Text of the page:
Potential,becoming, being- gathering tales that bring learning and change
Last week I attended the Regional Arts Australia Artlands conference. ( thank you for the participation grant Regional Arts Australia and Regional Arts Victoria) The conference theme this year was the space between.
There were many sensational discussions and presentations about this idea and theme= particularly around many and diverse cultural ways of knowing/seeing and being and the importance and value of these as we connect and utilise creativity to innovate and co-create, to give voice to stories and issues and to find better ways forward out of the wicked problems we currently face- locally and globally.
In one of the presentations at Artlands 2021, artist Carin Wilson – talked about the Maori concept of Wā. (pronounced waa). In Te Reo Māori, Wā means time, season, period of time, interval, term, duration. Carin spoke of Wā as a place and space between and emphasised that…” we are built to live in this space between”- particularly as creatives. Carin spoke about paying attention to ‘potential’ …’becoming’… and ‘being’…on our journey – to be silent… listen… and feel… so that we can gather tales that will bring learning and change.
This concept of the space between has been resonating with me the last 18 months or so in this seemingly relentless, space that we find ourselves in during the COVID-19 pandemic. Personally I think of creative/ making time as being in that space between. I think that for me practicing art is about journeying into that space to explore boundaries between self and the world – to connect/reconnect memory, emotions, identity and make sense of everyday happenings, to discover/uncover different stories, actions and possibilities for the future. For me this is a liminal space, a space that is about crossing over. A liminal space can be defined as a threshold, a space where we have left something behind, but are not yet fully in something else. It’s a transition space …a transformative space.
I love being in that space. For many creatives being in a place of liminality, of transition, is a state of creative being. It is the place where there is potential to act. For me it’s a place of being aware, active but still. Its a space of trusting that, in the unknowns, and uncertainty, I will find direction. Carin Wilson described this as standing still in our journey and letting the destination come to us. As a designer and creative I’ve always felt comfortable, grounded and my authentic self in that liminal space. Going into this space to create has also been important to self care, mental health wellbeing and resilience.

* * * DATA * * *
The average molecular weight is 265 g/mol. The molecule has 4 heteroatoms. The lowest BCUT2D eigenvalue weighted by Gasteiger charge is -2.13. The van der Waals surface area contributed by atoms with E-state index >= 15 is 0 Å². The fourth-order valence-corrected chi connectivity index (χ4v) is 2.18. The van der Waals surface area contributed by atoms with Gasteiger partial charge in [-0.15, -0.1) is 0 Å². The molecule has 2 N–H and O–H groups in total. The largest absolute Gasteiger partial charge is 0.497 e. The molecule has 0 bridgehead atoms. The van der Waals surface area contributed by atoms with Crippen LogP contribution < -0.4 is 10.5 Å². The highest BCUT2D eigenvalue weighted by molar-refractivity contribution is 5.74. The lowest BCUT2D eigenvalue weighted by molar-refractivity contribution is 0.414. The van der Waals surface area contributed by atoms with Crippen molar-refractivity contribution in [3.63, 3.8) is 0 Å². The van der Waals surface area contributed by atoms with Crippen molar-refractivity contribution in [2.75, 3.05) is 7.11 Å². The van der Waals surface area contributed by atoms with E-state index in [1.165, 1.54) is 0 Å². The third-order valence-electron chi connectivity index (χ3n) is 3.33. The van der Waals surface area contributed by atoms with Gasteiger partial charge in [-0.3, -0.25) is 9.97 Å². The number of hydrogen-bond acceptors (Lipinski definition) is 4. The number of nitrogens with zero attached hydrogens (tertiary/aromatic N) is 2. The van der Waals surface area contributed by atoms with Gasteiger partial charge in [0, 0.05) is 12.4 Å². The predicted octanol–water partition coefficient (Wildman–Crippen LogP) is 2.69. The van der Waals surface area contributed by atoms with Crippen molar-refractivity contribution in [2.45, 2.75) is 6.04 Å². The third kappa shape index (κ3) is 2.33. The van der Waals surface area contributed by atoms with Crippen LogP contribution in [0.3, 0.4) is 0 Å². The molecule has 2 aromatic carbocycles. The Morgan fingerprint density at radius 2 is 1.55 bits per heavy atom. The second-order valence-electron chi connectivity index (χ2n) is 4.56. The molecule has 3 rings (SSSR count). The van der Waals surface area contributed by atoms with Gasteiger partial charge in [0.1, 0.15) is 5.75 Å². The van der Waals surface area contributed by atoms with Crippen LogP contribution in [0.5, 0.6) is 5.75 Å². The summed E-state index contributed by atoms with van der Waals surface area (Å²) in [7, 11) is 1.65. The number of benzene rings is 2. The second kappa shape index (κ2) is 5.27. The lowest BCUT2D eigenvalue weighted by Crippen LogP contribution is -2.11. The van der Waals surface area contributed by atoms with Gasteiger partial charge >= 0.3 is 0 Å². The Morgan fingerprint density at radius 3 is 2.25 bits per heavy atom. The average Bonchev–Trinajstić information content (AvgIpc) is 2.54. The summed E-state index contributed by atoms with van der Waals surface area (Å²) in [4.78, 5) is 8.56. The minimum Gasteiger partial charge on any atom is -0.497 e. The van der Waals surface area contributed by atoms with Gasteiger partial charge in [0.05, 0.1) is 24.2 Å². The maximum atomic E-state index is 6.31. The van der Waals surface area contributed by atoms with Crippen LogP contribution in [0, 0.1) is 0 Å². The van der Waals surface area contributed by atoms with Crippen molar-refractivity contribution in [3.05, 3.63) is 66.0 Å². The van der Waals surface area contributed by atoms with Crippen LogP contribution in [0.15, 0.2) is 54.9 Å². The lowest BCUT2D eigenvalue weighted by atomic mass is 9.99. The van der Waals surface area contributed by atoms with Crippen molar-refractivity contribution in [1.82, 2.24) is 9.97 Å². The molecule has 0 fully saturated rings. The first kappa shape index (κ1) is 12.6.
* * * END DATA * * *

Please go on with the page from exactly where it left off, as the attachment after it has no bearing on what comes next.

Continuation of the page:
We are currently, collectively living through the space between, and a period of transition. The disruption of COVID 19 pandemic has brought about events outside of our control, and we’ve had to negotiate through more uncertainty and unknowns and rapid change in our daily lives. The crossing over of that liminal space from a space I go to in my creative practice, into daily life has felt overwhelming. Liminal spaces can bring us face to face with inner fears about who we are, how we show up in the world, our strengths, vulnerabilities, our values. It may also prompt us to question our core values, beliefs and our identities. It may also impact on our resilience and mental wellbeing. Like many others I’ve felt overwhelmed by that over the last 18 months.